The Indonesian classic After the Curfew proves that the disillusionment that followed freedom from foreign rule was not restricted to India. Made by pioneering director Usmar Ismail, the aptly-titled After the Curfew takes its place among the post-colonial cinema industries that were springing up in parts of Asia in the 1950s.
In India, directors such as Satyajit Ray, Mrinal Sen, Bimal Roy and Guru Dutt were weaving chronicles of disquiet around troubled young men who were out of sync with society. After the Curfew (1954) drew on Usmar Ismail’s own experiences during the movement for freedom from Dutch control. The film, which has been restored by World Cinema Foundation, is available on MUBI.
After the Curfew is set in 1949, the year of Indonesia’s independence. Ismail’s screenplay is set over the course of two days, during which a former soldier learns a shocking truth that brings his past actions into question.
Iskander (AN Alcaff), recently discharged from the military, arrives at his fiancee’s house with a vague plan to rear chickens and clear signs of what we now call post-traumatic stress disorder. Iskander has not overcome the memory of having killed Dutch collaborators while he was in the army. Peacetime agrees badly with this angry young man, who is neither suited for a desk job nor dissolute enough to become a hedonist like a former colleague.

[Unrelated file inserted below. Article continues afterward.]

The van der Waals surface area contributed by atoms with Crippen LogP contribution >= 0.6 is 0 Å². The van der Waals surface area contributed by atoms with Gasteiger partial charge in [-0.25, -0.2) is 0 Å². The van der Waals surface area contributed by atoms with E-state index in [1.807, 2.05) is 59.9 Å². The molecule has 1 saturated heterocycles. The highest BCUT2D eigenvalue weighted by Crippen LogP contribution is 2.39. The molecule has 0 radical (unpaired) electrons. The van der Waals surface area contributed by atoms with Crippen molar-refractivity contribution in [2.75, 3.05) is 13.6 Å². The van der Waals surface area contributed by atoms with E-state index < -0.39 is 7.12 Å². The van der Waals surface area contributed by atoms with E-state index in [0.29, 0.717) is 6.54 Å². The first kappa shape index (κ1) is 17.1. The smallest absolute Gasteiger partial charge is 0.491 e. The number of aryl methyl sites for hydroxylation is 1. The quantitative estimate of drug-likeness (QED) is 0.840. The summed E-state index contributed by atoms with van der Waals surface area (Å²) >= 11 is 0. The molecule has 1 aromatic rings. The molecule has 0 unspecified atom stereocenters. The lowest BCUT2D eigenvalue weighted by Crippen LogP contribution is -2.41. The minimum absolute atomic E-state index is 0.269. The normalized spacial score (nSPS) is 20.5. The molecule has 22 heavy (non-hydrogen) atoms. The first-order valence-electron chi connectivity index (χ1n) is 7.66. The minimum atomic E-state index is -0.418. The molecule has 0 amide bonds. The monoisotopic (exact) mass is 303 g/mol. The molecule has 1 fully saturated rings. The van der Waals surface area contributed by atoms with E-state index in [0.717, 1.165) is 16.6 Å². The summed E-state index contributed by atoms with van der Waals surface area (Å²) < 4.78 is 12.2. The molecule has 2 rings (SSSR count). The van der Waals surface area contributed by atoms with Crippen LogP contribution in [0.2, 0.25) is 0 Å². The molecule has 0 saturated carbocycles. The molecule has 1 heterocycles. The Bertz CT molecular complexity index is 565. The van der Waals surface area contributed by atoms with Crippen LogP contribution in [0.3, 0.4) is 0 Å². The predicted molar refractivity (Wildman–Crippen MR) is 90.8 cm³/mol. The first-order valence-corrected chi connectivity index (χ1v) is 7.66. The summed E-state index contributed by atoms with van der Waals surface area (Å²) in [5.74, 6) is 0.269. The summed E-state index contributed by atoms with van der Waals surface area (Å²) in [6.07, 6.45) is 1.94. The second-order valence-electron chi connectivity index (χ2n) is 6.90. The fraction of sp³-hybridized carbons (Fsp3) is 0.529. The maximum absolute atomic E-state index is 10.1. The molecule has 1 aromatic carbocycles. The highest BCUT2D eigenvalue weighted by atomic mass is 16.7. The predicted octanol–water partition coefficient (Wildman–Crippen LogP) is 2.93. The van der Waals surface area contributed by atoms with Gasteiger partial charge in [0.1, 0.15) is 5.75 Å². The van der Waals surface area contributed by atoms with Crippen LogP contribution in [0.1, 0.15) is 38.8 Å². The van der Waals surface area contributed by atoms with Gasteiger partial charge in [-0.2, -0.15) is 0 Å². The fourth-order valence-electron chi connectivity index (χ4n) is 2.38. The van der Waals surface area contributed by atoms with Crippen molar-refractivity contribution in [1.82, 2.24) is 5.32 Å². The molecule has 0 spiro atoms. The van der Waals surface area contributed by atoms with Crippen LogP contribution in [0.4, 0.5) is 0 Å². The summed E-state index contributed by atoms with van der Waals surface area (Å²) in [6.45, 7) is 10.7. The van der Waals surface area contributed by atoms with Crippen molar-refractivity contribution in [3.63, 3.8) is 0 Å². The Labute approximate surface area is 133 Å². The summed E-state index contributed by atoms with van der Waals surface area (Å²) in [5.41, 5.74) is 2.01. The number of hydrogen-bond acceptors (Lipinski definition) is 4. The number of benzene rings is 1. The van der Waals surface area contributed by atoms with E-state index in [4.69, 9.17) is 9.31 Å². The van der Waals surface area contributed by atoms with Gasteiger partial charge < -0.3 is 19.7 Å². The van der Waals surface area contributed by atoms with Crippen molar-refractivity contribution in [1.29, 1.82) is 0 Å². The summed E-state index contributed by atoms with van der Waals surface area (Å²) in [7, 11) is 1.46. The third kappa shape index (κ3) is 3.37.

Iskander’s spirited fiancee Norma (Netty Herawaty) is his staunchest ally, defending him from her father’s cynicism. Another woman, the prostitute Laila (Dhalia), opens Iskander’s eyes to the seedy worlds that lie beyond Norma’s swish set.
What price, freedom? The title derives from a curfew that is in place to quell the remnants of revolutionary feeling. As Iskander learns, one order has been replaced by another. In Norma’s house, the curfew is an excuse to party all night. On the deserted streets outside lie the realities of a newly decolonised country: poverty, corruption, doubt, a moral vacuum.
Through pointed exchanges and sharply written scenes, Ismail beautifully distils the experiences of an entire generation. The film’s plain staging and jerky editing have not aged well, but Ismail’s powerful writing and the committed performances are surely timeless.
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